By Elise Leise

No matter how much we like to accumulate stuff – garage sale finds and gifts from well-meaning grandmothers alike – a messenger from the gods of minimalism has arrived to change our destructive ways.

She is Marie Kondo, the adored and sometimes abhorred Japanese decluttering expert. And she is sure as hell going to evict most of your possessions from your house by asking one simple question: Does it spark joy

You don’t even need me to explain what this magical method is. Kondo boasts a Netflix show, two books translated into several languages, a Japanese anime comic titled “The Life-Changing Manga of Tidying Up: A Magical Story,” 2.7 million followers on Instagram, a YouTube channel, a horde of followers called – get this – Konverts, and a decluttering app that allows you to monitor yourself AND your messy neighbours. This is not just one woman’s agenda: this is a growing movement to declutter the world. 

What is the KonMari Method? 

In the middle of a maelstrom of your books and clothes and junk, Kondo, dressed in iconic white, crosses her legs and prepares for the task ahead of her. Unlike your mother’s advice –”just a few minutes a day helps” – this endeavour is not for the faint of heart. 

Be forewarned: this method doesn’t involve buying organising boxes and sorting through your junk drawer; it requires authentic self-reflection, as “the question of what you want to own is the question of how you want to live your life.” Your possessions in the KonMari method are living, feeling beings that deserve to be thanked – and, for most of them – let go of with gratitude. Clothes are folded, not just any old way, but in steadfast triangles of order, and socks are spoken to with kindness. Sound intense? 

Well, it’s supposed to be, and maybe this ‘all-in’ mentality is why Americans are so attracted to the KonMari method. You simply inquire, does this item spark joy? And if the answer doesn’t yield an immediate, exuberant YES, then it’s off to Goodwill, thereby simplifying and organising your home into a space of serenity.

Why The Backlash? 

Like Kim Kardashian, Taylor Swift, Barack Obama, Elon Musk, and many others who made it onto Time magazine’s “The 100 Most Influential People” list, Marie Kondo has achieved the unfortunate level of fame that garners jealousy, dismissal, and even outrage. There is a cohort that has fought back against the magic of tidying, culled from the ranks of parents, organisational experts, and creative personalities who cringe at the mention of orderliness. 

To be fair, it’s hard for all of us to be like Marie Kondo. As Tanya C. Snyder, a D.C.-based reporter and parent of two, laments , “it may be a useful litmus test for keeping old band T-shirts and notebooks from college… [but] nowhere does Kondo provide any tips on how to initiate my 4-year-old into the cult of decluttering when she’s too busy unfolding every blanket in the house to make a bed on the floor for every one of her dolls.”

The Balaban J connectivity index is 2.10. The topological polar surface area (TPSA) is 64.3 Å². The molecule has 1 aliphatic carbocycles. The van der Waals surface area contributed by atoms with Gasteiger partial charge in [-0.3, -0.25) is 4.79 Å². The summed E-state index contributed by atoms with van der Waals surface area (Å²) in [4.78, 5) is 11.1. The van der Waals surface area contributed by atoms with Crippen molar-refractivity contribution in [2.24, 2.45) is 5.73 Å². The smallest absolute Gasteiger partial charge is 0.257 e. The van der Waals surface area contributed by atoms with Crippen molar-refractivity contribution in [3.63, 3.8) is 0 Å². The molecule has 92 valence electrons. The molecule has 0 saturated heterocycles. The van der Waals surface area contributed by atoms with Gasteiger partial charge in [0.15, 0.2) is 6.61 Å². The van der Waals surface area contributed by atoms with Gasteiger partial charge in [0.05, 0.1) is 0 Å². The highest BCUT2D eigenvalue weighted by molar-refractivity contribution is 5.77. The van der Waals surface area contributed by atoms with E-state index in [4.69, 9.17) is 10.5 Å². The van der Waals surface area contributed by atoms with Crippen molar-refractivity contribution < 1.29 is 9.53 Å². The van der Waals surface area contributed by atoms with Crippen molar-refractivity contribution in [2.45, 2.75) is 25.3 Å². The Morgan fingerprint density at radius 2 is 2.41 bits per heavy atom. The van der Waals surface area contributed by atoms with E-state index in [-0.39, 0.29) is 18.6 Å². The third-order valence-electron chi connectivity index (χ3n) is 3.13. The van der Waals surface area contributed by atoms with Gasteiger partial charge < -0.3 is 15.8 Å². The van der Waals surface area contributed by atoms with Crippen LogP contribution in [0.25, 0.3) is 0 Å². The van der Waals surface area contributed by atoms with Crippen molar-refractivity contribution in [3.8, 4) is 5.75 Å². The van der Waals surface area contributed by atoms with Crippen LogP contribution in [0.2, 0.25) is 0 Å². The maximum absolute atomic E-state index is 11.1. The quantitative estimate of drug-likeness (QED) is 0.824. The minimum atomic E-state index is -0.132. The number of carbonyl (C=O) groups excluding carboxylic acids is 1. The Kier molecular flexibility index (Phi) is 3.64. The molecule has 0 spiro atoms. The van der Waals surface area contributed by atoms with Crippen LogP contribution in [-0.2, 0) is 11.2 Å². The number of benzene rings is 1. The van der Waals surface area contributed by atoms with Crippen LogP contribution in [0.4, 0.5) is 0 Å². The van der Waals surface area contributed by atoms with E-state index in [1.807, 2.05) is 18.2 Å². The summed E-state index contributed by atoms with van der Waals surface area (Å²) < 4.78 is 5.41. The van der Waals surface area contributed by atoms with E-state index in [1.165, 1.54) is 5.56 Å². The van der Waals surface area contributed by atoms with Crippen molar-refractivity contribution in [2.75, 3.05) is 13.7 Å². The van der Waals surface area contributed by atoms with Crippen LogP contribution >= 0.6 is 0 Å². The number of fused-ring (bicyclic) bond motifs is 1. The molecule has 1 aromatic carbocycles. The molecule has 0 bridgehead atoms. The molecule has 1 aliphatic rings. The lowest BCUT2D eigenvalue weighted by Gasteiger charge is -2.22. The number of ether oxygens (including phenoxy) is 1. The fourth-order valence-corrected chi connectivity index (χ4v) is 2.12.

Why Can’t I Konvert? 

“Being messy is neither hereditary nor is it related to lack of time.” — Marie Kondo 

Yep, time for a reality check. Aspects of the Kondo method that are impossible for most of us, especially those looking after the elderly and young children, include (but are not limited to):

Folding Clothes like They’re People

Enough said. 

Purging Once and Never Again

No matter how often you toss your throwaways, they seem to come back in new forms, rebirthed to clutter your closets and cupboards. Have kids? Those jeans won’t fit for long. But you have 15 more pairs piled up for when they grow into them. This is reality, Konverts. 

Keeping All This Craziness a Secret

When your family members see you tossing out virtually everything you own, chances are they may get a little worried–okay, really worried. That’s why, according to Kondo, tidying is an exercise to be done in peace and quiet. For busy parents, this may prove impossible. 

Children Can’t Konvert 

There are difficulties – I repeat, difficulties – that come with one’s offspring being tiny toddlers who have no respect for their socks. They refuse initiation into the cult. And unfortunately, they do not always “have some ability to figure out if [an item] sparks joy or not” upon turning three. 

Why Konverting Is Still the Answer

Just because Konverting is impractical doesn’t mean that Kondo deserves the slander and scorn that’s been thrown her way. She readily acknowledges that there’s no one right way to clean your home or live your life, she doesn’t expect everyone to do it her way, and she’s using her KonMari method not to guilt us into living like a minimalist lifestyle, but to empower us to build more serene, intentional lives. Her philosophy is equal parts physical and spiritual; influenced by Shintoism, she offers us a path to peace in a world burdened by too many possessions. “Selecting and discarding one’s possessions,” she preaches to her Konverts, “is a continuous process of making decisions based on one’s own values.” 

Brava, Marie Kondo. Whether we’re Konverts or not, this mindset is a powerful tool for re-imagining happiness. It’s like spring cleaning, only instead of scrubbing your floors and washing windows, you’re dusting away the commitments that weigh you down. If we focus on that metaphor and ignore the impracticalities of orthodox KonMari-ism, we’re left with what’s essential: the idea that we have the autonomy to choose what brings us joy and eliminate the superfluous. 

It’s not every day that a decluttering method comes along and changes your outlook on life. Yet it’s done exactly that for Konverts worldwide, which is what makes Marie Kondo and her KonMari method unique. Maybe we should all be asking ourselves a simple question before we make a purchase: Does this spark joy in me?